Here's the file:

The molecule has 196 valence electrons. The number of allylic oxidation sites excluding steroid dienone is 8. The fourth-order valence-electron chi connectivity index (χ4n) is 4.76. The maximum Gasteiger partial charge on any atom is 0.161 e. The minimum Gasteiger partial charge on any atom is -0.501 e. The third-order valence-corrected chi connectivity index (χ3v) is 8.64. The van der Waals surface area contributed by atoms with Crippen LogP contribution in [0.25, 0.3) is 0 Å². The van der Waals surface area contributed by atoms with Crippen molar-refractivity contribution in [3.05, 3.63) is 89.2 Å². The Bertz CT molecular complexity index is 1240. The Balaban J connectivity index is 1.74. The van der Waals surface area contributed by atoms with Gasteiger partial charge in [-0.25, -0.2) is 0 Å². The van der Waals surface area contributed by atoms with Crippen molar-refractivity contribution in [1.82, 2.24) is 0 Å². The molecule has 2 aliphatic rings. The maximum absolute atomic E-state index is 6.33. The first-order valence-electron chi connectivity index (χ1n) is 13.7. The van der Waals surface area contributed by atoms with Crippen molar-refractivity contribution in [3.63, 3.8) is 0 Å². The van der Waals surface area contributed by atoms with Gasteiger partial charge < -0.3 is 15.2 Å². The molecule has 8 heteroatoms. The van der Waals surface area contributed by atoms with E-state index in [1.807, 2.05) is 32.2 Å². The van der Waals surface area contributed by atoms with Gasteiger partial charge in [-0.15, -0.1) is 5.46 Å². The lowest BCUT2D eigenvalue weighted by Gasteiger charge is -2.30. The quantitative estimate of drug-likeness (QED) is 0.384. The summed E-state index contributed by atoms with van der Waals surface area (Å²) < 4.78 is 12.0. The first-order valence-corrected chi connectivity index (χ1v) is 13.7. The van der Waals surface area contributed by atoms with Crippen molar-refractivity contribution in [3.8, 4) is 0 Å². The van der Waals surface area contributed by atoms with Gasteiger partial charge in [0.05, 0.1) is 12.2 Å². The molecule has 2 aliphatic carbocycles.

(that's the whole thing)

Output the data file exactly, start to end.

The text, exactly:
The molecule has 196 valence electrons. The number of allylic oxidation sites excluding steroid dienone is 8. The fourth-order valence-electron chi connectivity index (χ4n) is 4.76. The maximum Gasteiger partial charge on any atom is 0.161 e. The minimum Gasteiger partial charge on any atom is -0.501 e. The third-order valence-corrected chi connectivity index (χ3v) is 8.64. The van der Waals surface area contributed by atoms with Crippen LogP contribution in [0.25, 0.3) is 0 Å². The van der Waals surface area contributed by atoms with Crippen molar-refractivity contribution in [3.05, 3.63) is 89.2 Å². The Bertz CT molecular complexity index is 1240. The Balaban J connectivity index is 1.74. The van der Waals surface area contributed by atoms with Gasteiger partial charge in [-0.25, -0.2) is 0 Å². The van der Waals surface area contributed by atoms with Crippen molar-refractivity contribution in [1.82, 2.24) is 0 Å². The molecule has 2 aliphatic rings. The maximum absolute atomic E-state index is 6.33. The first-order valence-electron chi connectivity index (χ1n) is 13.7. The van der Waals surface area contributed by atoms with Crippen molar-refractivity contribution in [3.63, 3.8) is 0 Å². The van der Waals surface area contributed by atoms with Gasteiger partial charge < -0.3 is 15.2 Å². The molecule has 8 heteroatoms. The van der Waals surface area contributed by atoms with E-state index in [1.807, 2.05) is 32.2 Å². The van der Waals surface area contributed by atoms with Gasteiger partial charge in [-0.15, -0.1) is 5.46 Å². The lowest BCUT2D eigenvalue weighted by Gasteiger charge is -2.30. The quantitative estimate of drug-likeness (QED) is 0.384. The summed E-state index contributed by atoms with van der Waals surface area (Å²) < 4.78 is 12.0. The first-order valence-corrected chi connectivity index (χ1v) is 13.7. The van der Waals surface area contributed by atoms with Crippen molar-refractivity contribution in [3.8, 4) is 0 Å². The van der Waals surface area contributed by atoms with Gasteiger partial charge in [0.05, 0.1) is 12.2 Å². The molecule has 2 aliphatic carbocycles.